'Overlooked' NHS workers protest in Portsmouth over 'appalling' pay
CHANTS of ‘save our NHS’ rang out through the streets of Portsmouth on Saturday as dozens of health workers protested about ‘unfair pay’.
About 80 campaigners took part in the demonstration to demand a pay rise after missing out on a salary boost from the government.
Health workers are due an increase in their salary next April – but staff and unions want the government to show its appreciation for NHS staff by bringing it forward to this year.
Campaigners rallied in Guildhall Square to begin their march, which was organised by healthcare assistant Naomi Singh, from Portsmouth.
Speaking to The News ahead of the protest, the 26-year-old said: ‘We weren’t included in the public sector pay rise and feel like that’s a bitter kick in the teeth.
‘There are 100,000 vacancies at the moment for NHS England and the main reason people leave is because you just don’t get paid enough.
‘It’s not acceptable. We go through so much, we care and do what we do because we care.
‘We feel we have been overlooked and forgotten about.’
The protest began with a two-minute silence at 11.58am to mark all the health workers who died during the coronavirus outbreak.
Carrying plaques and banners, campaigners then marched from Guildhall Square, along Winston Churchill Avenue before heading south down Hampshire Terrace and ending up at Southsea Common.
Among the group was trainee clinical scientist Mark Inch, 25, of Southsea, who works at Queen Alexandra Hospital.
He said: ‘I don’t think NHS workers get paid anywhere near enough. It’s appalling.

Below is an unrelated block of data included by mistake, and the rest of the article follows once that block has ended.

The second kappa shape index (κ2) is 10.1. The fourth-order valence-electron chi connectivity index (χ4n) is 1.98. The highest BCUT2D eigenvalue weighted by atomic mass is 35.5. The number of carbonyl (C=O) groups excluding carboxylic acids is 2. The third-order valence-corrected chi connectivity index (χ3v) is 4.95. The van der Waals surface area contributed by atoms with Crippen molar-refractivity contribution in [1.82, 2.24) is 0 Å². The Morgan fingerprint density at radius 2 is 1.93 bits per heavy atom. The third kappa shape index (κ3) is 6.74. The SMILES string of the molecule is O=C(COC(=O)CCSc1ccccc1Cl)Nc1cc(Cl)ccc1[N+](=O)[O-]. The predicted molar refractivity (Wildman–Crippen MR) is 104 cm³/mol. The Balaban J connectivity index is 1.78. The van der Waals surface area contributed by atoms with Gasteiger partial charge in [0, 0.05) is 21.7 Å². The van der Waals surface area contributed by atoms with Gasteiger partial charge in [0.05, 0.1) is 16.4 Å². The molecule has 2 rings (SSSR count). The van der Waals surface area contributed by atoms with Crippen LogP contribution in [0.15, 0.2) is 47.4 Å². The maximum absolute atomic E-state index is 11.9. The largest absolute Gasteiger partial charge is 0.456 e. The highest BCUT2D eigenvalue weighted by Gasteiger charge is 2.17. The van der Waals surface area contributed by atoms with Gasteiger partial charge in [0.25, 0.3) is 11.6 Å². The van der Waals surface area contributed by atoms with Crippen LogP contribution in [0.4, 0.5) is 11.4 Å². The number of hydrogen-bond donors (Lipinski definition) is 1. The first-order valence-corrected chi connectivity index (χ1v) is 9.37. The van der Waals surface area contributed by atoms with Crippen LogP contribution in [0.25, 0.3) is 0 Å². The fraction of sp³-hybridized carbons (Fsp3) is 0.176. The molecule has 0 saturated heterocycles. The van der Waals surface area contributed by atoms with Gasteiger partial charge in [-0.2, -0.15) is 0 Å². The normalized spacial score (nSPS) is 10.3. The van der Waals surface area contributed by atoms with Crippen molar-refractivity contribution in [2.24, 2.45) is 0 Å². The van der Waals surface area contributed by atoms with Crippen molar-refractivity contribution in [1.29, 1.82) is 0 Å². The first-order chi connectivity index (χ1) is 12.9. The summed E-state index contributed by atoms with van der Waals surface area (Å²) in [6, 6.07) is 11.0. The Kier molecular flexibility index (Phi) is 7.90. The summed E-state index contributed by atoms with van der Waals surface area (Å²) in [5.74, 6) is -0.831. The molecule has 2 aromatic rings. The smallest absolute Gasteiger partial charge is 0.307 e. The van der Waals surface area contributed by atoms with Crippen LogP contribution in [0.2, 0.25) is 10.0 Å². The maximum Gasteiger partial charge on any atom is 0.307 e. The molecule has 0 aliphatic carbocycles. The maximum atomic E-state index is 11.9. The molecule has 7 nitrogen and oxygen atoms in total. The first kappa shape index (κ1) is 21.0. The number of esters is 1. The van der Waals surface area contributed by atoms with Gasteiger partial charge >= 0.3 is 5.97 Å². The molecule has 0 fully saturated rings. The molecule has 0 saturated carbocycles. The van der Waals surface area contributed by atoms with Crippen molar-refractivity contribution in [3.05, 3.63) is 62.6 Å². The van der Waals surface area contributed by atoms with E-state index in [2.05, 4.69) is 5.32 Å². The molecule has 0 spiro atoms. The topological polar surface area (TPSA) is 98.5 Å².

‘I have spent time working in a Covid ward, working 12 or 13 hours a day. I had to put myself within touching distance and very much within catching distance of Covid. We deserve better pay.’
Ms Singh added many health workers had made huge sacrifices to treat those infected with coronavirus at the peak of the pandemic.
‘I myself caught the virus and I was very poorly but lucky I got through it because I’m young and healthy,’ she said. ‘I haven’t seen my dad for months because he has got COPD (chronic obstructive pulmonary disease).
‘But my story is similar to everyone else’s story in the NHS. It’s been hard, we’ve seen people come through the hospital and I’ve held their hand because they were dying and they didn’t have anyone else there because their families couldn’t be there.
‘We just want some recognition from the government about the work we do.
‘Clapping doesn’t pay our bills. It’s already been forgotten about.’
Last month the government announced wage increases for 900,000 public sector workers, including doctors, teachers, police and the armed forces.
But NHS staff were not included in the windfall, sparking an outcry across the UK.
Portsmouth’s protest was one of many taking place nationally over the weekend.